UN political chief warns of ‘increasingly toxic’ Gaza; calls for new talks, international support

Under-Secretary-General for Political Affairs, Jeffrey Feltman, briefs the Security Council at its meeting on the situation in the Middle East, including the Palestinian question. UN Photo/Eskinder Debebe

Under-Secretary-General for Political Affairs, Jeffrey Feltman, briefs the Security Council at its meeting on the situation in the Middle East, including the Palestinian question. UN Photo/Eskinder Debebe

New York, 18 February 2015 – Briefing the United Nations Security Council after “another tumultuous and deadly month” in the Middle East, the Under-Secretary-General for Political Affairs, Jeffrey Feltman, warned that further escalation remains possible in the conflict between Israelis and Palestinians and could be highly damaging to both parties and to the two-State solution.

“We see the circumstances in Gaza as becoming increasingly worrisome as we approach the six-month mark since the end of last summer’s conflict,” said Mr. Feltman. “The combination of the failure to rectify the persistent governance and security issues and the slow pace of reconstruction has created an increasingly toxic environment.”

For a comprehensive peace, a priority had to be establishing a framework to get there, he urged. The international community, possibly through a reinvigorated diplomatic Quartet, could help parties to avoid a downward slide and support a return to negotiations. While the UN would continue its active role in supporting such efforts, international efforts could not succeed in isolation.

“A genuine and lasting peace can only be reached by the commitment of the parties to overcome their mistrust and make the difficult Compromises necessary to achieve a resolution to this conflict,” Mr. Feltman stressed.

Pointing to a total of $200 million withheld by the Israeli Government, the Palestinian Authority faced acute fiscal challenges, and economic activity had contracted in 2014 for the first time since 2006.

“Paralyzing the Palestinian Authority from conducting essential Government business – including functions related to health services and law and order – is in no one’s interest,” said Mr. Feltman. “Israel’s action is a violation of its obligations under the Paris Protocol of the Oslo Accords and we, again, call for an immediate reversal of this decision.”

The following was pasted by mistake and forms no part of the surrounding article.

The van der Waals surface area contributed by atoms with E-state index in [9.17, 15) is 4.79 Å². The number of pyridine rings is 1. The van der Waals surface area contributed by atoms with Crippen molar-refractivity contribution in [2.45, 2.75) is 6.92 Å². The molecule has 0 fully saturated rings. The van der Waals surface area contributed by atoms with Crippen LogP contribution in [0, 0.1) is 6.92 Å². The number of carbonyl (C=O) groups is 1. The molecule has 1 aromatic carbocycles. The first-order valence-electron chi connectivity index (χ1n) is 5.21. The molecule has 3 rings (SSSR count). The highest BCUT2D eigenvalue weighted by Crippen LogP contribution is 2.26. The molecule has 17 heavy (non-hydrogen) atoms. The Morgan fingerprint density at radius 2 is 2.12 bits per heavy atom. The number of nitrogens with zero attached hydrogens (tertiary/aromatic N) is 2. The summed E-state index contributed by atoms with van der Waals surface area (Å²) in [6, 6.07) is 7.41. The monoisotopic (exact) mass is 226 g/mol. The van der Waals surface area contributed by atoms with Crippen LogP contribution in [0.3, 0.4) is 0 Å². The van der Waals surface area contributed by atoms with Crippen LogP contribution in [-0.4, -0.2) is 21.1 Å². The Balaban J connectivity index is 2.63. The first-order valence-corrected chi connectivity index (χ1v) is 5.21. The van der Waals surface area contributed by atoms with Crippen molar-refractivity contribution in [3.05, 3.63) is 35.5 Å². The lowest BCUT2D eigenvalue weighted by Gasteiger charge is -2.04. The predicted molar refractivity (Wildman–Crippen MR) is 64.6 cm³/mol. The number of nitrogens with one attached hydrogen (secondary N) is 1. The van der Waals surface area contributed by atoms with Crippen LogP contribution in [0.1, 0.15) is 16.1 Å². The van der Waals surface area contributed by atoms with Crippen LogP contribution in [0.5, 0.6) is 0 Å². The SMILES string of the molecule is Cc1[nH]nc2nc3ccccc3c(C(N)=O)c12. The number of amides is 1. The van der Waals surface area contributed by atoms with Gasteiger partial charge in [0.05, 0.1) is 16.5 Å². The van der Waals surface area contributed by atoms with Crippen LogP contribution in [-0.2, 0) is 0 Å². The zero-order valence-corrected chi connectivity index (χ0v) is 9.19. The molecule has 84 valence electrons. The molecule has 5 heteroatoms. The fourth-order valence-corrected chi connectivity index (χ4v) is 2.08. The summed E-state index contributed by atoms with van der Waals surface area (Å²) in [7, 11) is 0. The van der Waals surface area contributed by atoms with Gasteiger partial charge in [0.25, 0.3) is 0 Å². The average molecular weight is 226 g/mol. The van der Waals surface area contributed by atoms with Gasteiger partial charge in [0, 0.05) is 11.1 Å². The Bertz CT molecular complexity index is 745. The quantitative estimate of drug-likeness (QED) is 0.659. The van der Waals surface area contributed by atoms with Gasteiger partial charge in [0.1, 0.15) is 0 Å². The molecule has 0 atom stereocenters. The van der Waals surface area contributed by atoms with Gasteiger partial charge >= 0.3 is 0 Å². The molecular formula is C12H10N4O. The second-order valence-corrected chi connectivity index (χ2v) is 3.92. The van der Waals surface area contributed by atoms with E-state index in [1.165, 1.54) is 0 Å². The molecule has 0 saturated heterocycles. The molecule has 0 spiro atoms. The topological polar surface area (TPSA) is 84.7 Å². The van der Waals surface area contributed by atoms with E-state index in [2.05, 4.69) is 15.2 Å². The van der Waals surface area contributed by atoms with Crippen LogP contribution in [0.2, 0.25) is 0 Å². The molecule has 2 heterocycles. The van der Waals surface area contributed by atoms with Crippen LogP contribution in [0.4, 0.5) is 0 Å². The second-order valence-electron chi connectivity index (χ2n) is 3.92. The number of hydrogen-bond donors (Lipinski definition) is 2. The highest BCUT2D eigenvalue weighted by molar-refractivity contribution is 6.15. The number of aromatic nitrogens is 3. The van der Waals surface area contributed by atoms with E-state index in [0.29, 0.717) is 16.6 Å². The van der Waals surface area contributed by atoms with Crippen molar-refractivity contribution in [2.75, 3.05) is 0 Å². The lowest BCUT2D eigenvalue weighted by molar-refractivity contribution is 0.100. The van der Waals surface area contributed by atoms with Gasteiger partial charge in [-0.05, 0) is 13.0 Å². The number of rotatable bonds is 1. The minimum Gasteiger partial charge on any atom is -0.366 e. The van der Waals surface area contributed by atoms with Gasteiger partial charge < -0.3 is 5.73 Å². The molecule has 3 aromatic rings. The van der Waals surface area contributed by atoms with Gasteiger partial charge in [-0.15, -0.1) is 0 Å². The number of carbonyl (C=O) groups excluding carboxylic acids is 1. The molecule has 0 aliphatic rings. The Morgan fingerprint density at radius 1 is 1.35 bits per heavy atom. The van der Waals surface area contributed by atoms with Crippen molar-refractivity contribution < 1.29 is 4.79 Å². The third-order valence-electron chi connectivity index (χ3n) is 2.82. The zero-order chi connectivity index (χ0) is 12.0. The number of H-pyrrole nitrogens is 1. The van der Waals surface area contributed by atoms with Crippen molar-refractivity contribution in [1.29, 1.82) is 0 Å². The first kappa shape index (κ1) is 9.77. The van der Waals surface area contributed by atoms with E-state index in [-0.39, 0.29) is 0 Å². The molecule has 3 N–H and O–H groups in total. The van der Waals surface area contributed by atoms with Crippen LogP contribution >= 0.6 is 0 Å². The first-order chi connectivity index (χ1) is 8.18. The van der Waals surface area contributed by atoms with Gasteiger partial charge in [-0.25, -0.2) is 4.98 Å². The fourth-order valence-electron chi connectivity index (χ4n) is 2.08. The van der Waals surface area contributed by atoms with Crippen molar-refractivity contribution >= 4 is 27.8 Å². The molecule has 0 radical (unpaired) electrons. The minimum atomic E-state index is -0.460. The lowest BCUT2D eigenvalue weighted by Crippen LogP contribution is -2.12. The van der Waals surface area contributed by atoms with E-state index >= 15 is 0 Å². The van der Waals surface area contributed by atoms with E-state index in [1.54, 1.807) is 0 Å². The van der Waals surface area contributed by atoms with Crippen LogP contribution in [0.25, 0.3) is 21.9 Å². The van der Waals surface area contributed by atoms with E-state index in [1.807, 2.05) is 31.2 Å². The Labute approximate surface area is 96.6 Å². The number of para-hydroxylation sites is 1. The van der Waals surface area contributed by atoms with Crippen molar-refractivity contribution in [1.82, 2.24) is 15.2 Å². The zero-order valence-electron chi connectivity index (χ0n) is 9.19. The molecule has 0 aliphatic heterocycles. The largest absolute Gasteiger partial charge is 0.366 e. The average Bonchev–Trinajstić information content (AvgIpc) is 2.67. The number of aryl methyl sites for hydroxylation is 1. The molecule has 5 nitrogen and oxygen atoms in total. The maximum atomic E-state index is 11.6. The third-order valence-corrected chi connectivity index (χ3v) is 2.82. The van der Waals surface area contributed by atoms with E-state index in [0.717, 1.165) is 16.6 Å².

Parties to the conflict had primary responsibility to resolve issues but a key component of reversing negative trends would be implementation by the international community of financial commitments made at the Cairo Conference. The current failure to deliver the necessary support put an almost “unbearable strain” on an already highly fractious environment, he said.

“Four months after the Cairo Conference, donors have yet to fulfil the majority of their pledges,” Mr. Feltman said. “This is, quite frankly, unacceptable, and cannot continue if we hope to avoid another escalation in Gaza.”

He drew attention to the joint letter appealing to donors to honour their financial commitments without further delay, with UN Relief and Works Agency for Palestine Refugees in the Near East (UNRWA) in need of $100 million and support also needed for other UN agencies. The UN had partnered with the Government of Palestine to launch the Strategic Response Plan for 2015, requesting $705 million aiming to meet the humanitarian needs of 1.6 million Palestinians, with 75 per cent of the Plan dedicated to Gaza.

In addition, the temporary Gaza Reconstruction Mechanism was “functioning and delivering concrete results,” he said, pointing to 50 construction projects that were under consideration, including 18 already approved, and to 47,000 people cleared, out of a total of 75,000, to receive construction material for shelter repairs.

The Under-Secretary-General also drew attention to the situation in the occupied West Bank, where one Palestinian was killed and 156 injured, including 31 children and five women, by Israeli security forces. Four members of the Israeli security forces were injured during the same period and 12 passengers were stabbed on a commuter bus in Tel Aviv, while clashes between Palestinians and Israeli settlers continued.

He noted demolition of Palestinian structures in the West Bank, including in East Jerusalem, and urged Israel to cease such demolitions in East Jerusalem and Area C and to facilitate international assistance to vulnerable communities.

“We are deeply disappointed by Israeli authorities’ decision to issue on 30 January tenders for the construction of some 450 residential units in West Bank settlements, at a time when the situation is extremely volatile,” Mr. Feltman said.

As well as discussing the Israeli-Palestinian conflict, Mr. Feltman also noted the Secretary-General’s concern about violations of the 1974 Agreement on Disengagement between Israeli and Syrian forces in January, and a serious breach of the cessation of hostilities between Lebanon and Israel on 28 January, which resulted in the death of a UN Interim Force in Lebanon (UNIFIL) peacekeeper serving in the Spanish contingent. He added that UNIFIL was in the process of finalising its investigation of the incident with the cooperation of both parties.

Elsewhere in Lebanon, the border with Syria remains impacted by security incidents and cross-border fighting, Mr. Feltman noted. He was concerned over the “prolonged vacuum” in the office of president in the country and said the Secretary-General looked to the Security Council to preserve Lebanon from the impact of conflicts in the region and help it to address the multiple challenges it faces.